Airlines have dramatically changed their policies regarding the expiration of points in Frequent Flyer programs. Previously, almost every plan required some activity in your account to keep your points active. There’s been a shift and most programs now have points that never expire.
Airlines miles that do not expire:
Here are the other U.S. airlines’ mileage expiration policies, from the shortest to the longest, as well as what changes, if any, they’ve made to their point expiration rules.
ALLEGIANT AIR – Allways Rewards
Allegiant recently introduced the Allways program which awards points for buying tickets on the airline. Previously, the only way to get Allegiant points was to have a co-brand credit card.
Points in the Allways program expire after 24 months of inactivity unless you have an active Allegiant credit card.
Points expire after 24 months of inactivity. Activity is defined by making a booking while being logged in to your Allways account, or booking over the phone with your Allways ID Number.
If you are an active Allegiant credit card holder, your points will not expire as long as your card account is open. For more information on the Allegiant credit card, click here.
However, all accrued points in a member’s account will be forfeited if the member’s Allways account is closed for any reason.
FRONTIER AIRLINES – Frontier Miles
To keep your Frontier Miles active, you usually needed to earn miles every six months. During the coronavirus epidemic, they sent an email to Frontier Miles members saying that accounts set to expire on or before April 30, 2020, would remain active. According to the Frontier website, members will be given a 90-day notice before resuming the expiration of miles.
In response to COVID-19 FRONTIER Milesexpiration is paused. We will send a 90-day communication to all members with miles before resuming expirations. Once miles expiration resumes and if you do not have any accrual activity to extend your expiration date your miles will expire.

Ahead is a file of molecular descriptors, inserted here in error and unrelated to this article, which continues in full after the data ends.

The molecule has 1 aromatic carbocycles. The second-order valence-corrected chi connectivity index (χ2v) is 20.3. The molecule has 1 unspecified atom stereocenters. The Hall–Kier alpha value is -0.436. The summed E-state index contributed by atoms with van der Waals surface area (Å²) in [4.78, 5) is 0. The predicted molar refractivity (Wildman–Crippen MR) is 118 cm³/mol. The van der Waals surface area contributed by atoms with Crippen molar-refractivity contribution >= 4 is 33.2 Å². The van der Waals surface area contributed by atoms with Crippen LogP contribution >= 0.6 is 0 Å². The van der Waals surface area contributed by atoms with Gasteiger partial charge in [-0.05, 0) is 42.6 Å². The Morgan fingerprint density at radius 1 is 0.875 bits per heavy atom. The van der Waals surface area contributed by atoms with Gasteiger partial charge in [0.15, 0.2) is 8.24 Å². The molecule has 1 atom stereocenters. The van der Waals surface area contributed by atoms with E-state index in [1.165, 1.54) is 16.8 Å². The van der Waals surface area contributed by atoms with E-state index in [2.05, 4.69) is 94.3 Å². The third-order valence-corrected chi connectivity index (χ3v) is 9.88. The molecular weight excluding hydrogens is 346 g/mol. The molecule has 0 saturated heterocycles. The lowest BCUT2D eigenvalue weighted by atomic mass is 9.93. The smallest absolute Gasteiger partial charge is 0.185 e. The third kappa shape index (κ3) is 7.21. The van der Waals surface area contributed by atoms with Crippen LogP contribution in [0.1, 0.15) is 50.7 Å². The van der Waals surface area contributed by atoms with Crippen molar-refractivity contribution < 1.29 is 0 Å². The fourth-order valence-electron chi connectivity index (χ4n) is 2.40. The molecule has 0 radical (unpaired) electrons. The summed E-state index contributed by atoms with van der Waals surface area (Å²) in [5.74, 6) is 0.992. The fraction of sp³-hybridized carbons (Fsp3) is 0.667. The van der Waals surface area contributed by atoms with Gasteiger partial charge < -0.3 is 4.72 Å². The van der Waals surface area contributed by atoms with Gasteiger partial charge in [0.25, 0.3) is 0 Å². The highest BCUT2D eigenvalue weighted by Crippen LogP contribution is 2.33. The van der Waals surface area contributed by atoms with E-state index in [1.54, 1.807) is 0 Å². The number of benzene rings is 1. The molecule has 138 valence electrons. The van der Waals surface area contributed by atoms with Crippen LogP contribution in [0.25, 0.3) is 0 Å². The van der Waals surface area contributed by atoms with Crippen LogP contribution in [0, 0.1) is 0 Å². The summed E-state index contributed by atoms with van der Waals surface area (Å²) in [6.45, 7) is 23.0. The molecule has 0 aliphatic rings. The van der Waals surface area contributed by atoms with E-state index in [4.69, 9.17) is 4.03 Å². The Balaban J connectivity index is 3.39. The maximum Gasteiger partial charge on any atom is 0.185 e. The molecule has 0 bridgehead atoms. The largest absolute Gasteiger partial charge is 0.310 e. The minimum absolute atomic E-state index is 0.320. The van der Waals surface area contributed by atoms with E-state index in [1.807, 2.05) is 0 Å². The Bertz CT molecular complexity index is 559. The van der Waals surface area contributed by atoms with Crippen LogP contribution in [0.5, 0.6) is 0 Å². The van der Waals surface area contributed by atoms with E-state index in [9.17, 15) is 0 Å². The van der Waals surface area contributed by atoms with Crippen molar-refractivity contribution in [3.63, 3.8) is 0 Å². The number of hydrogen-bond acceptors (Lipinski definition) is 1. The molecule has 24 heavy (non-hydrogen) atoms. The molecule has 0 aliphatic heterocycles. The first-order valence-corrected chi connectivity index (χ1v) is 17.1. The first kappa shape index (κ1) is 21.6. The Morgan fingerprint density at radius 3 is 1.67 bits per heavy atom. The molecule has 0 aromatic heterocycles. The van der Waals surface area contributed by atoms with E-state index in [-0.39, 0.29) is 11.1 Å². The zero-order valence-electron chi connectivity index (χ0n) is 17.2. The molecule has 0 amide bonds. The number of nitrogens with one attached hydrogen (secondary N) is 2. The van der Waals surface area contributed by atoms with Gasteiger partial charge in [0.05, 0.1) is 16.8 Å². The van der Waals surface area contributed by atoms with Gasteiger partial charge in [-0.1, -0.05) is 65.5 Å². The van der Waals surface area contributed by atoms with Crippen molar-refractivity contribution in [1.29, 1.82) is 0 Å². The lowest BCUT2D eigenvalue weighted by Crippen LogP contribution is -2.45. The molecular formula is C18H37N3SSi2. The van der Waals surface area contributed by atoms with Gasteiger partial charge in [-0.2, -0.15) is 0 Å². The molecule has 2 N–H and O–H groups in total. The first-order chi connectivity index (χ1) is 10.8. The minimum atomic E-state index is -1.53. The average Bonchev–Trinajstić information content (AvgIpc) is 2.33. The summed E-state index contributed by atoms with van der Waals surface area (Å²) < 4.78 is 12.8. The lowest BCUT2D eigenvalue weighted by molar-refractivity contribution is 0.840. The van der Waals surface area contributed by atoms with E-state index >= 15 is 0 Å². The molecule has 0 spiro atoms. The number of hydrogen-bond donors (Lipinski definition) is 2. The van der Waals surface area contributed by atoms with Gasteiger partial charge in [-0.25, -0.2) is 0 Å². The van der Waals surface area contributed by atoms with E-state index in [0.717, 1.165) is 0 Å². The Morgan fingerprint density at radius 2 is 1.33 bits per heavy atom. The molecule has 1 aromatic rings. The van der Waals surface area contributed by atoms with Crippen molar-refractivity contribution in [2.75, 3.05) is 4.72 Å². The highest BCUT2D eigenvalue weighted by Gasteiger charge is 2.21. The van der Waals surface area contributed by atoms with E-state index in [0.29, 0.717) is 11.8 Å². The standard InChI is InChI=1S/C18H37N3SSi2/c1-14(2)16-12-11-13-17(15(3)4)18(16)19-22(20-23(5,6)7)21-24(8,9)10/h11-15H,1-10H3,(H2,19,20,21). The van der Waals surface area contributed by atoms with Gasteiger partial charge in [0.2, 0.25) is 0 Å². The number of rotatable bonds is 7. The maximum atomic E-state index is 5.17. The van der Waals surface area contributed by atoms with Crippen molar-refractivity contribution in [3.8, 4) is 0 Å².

SPIRIT AIRLINES – Free Spirit
Spirit has made some customer-friendly changes to the Free Spirit program. Previously you needed to fly with them once every THREE MONTHS but now that’s been increased to a more reasonable 12 months. In addition, cardholders of the Spirit co-brand credit card miles never expire as long as your account is open.
AMERICAN AIRLINES – Aadvantage
To keep your Aadvantage miles active, you need to earn or redeem miles at least once every 24 months.
Primary AAdvantage® credit cardmembers will not be subject to the 24-month qualifying activity period for as long as their card account is open.
Since American AAdvantage no longer allows mileage tracking programs, like Awardwallet, to keep tabs on your account, it’s up to you to make sure your miles don’t expire.
ALASKA AIRLINES – Mileage Plan
To keep your account active, you need to have activity in it every 2 years, either by earning or redeeming miles. Doing so will prevent your miles from being removed from your account.
SUN COUNTRY AIRLINES – Sun Country Rewards
Sun Country has the most lenient expiration policy, except for those airlines whose miles do not expire. You don’t even need to have enough points for a free flight as you can use points to pay for part of a ticket or baggage fees or seat assignments.
However, points in the program expire 36 months after they are earned, regardless of more recent account activity. Therefore, no changes to this policy have been made.
Yes, but only 36 months after the date they were earned. Remember, you don’t need to acquire enough points to pay for an entire trip, you can combine them with dollars to pay or you can use them for bag options or seat selections.
Want to comment on this post? Great! Read this first to help ensure it gets approved.
Want to sponsor a post, write something for Your Mileage May Vary, or put ads on our site? Click here for more info.
Like this post? Please share it! We have plenty more just like it and would love it if you decided to hang around and sign up to get emailed notifications of when we post.
Whether you’ve read our articles before or this is the first time you’re stopping by, we’re really glad you’re here and hope you come back to visit again!
This post first appeared on Your Mileage May Vary